• Calcium-cycling abnormalities: A DCM mutation has been described in the phospholamban gene. Phospholamban is responsible for inhibition of sarco-/endoplasmic reticulum Ca2+ –ATPase (SERCA) function. Mutations in the gene result in increased SERCA inhibition with defective calcium reuptake, with consequent reduction in contractility and heart dilation.

  • Ion channel abnormalities: Mutations in ion channel genes (SCN5A, ABCC9) are typically associated with a variety of arrhythmic disorders. The ventricular dilation and DCM pattern is less common and almost always preceded by arrhythmias and/or conduction system defects [11, 12]. The pathogenetic mechanisms are poorly understood.

  • Spliceosomal defects: RBM20 is an RNA binding protein involved in alternative splicing process. DCM associated with RBM20 mutations is frequently associated with early onset, severe heart failure, and high arrhythmic potential.

  • Epigenetic perturbation: Missense mutation in GATAD1 gene is associated with DCM. GATAD1 encodes for a protein that is thought to bind to a histone modification site that regulates gene expression.

  • Protein misfolding disease: Mutations in presenilin genes have been recently identified in patients with DCM [13]. Presenilins are also expressed in the heart and play a role in heart development. Aβ amyloid is a possible novel cause of myocardial dysfunction. Echocardiographic measurements of myocardial function suggest that patients with Alzheimer’s disease (AD) present with an anticipated diastolic dysfunction. As in the brain, A β40 and A β42 are present in the heart, and their expression is increased in AD [14].

  • RAS-MAPK pathway disruption: Mutations in RAF-1 gene are responsible for rare variants of childhood-onset, non-syndromic DCM.

3.3 Molecular Mechanisms of Cardiac Remodeling in HF [15]

DCM is histologically characterized by diffuse fibrosis, compensatory hypertrophy of the other myocytes, and myocyte dropout. Myocyte hypertrophy is promoted by catecholaminergic stimulation, stretch activation of integrins by myocyte and fibroblast, G protein-mediated intracellular signaling, and micro-RNA networks. A new gene expression toward a fetal pattern results in profound morphological rearrangements. The rate of myocyte apoptosis and consequently progressive cells lost is increased in DCM. This process is partly favored by the elevated expression of fetal genes.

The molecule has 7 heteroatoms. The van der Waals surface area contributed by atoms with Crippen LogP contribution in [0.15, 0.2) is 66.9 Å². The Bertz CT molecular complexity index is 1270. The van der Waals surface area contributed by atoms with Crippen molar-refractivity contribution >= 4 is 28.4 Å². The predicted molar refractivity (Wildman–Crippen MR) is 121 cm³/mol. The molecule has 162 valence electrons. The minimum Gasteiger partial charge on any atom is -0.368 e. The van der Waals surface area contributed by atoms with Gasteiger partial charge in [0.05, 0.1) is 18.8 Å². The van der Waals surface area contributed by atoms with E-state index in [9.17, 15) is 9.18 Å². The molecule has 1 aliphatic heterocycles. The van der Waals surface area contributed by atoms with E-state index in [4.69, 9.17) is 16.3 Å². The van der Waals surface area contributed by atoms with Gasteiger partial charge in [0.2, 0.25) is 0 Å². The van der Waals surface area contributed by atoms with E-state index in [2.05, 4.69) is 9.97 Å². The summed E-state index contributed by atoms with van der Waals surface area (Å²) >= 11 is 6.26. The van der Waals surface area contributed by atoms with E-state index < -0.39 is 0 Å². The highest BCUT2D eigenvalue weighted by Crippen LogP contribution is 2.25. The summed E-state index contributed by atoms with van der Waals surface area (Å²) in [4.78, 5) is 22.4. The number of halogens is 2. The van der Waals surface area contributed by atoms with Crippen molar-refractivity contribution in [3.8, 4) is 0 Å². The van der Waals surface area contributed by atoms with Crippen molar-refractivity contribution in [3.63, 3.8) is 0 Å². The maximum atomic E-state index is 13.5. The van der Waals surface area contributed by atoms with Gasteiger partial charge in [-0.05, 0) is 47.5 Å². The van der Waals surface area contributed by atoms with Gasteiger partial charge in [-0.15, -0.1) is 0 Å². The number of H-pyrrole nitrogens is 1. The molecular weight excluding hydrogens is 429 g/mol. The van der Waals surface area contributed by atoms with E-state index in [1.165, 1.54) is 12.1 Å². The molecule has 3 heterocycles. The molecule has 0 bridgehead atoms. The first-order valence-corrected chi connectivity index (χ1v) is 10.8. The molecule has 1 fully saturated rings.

Neurohormonal systems. Acutely reduced cardiac output or vascular underfilling leads to baroreceptor-mediated sympathetic nervous activity with elevation of heart rate, blood pressure, and vasoconstriction. Although these changes maintain an adequate cardiac output, at the end they lead to vicious circle. Catecholamines promote arrhythmias, myocardial ischemia, myocyte hypertrophy, and apoptosis and cause different signal-transduction abnormalities (e.g., beta-1 receptor downregulation) [16].

HF results from increased sympathetic nervous activity, but the renin-angiotensin-aldosterone system (RAAS) is also pathologically activated.

Angiotensin II (ATII) is the most powerful mediator of the RAAS. Its activity is mediated by two major G protein receptor associated receptors: angiotensin type-1 and type-2 receptor (AT1R and AT2R). AT1R is expressed mainly in the vasculature, kidney, adrenal cortex, lungs, and brain, and its activation promotes vasoconstriction; AT2R is mainly expressed in the myocardium and promotes vasodilatation and antiproliferative, anti-oxidative, and anti-inflammation effects.

ATII contributes to the increased activity of the sympathetic nervous system by stimulating the adrenal glands and the juxtaglomerular apparatus of the kidney with resulting elevation of plasma renin levels.

Furthermore, ATII stimulates adrenal secretion of aldosterone which, together with vasopressin, reduces renal excretion of water and sodium [17], configuring an inappropriate ADH secretion syndrome.

Finally, ATII contributes to cardiac remodeling promoting myocyte hypertrophy and apoptosis and structural and biochemical alterations in the ECM [18, 19].

Natriuretic peptides. Natriuretic peptides are hormones produced by the heart. The most important ones are atrial natriuretic peptide (ANP), mainly produced in the atria, and B-type natriuretic peptide (BNP) which is mainly released by ventricular myocardium. They are released in response to myocardial stretch and act as counter-regulatory hormones promoting natriuresis, diuresis, and vasodilation. Their plasma concentrations raise in proportion to HF severity and are consolidated markers of poor prognosis in overt HF.

Inflammation. Inflammation may also play a role in pathophysiology of DCM. Many studies have shown an increase in different inflammatory mediators (e.g., tumor necrosis factor α (TNFα), interleukin (IL) 1beta). IL-2, IL-6, Fas ligand, monocyte chemoattractant protein-1 (MCP-1), and macrophage inflammatory protein α (MIP-1α) in HF have also been renamed as an inflammatory disease.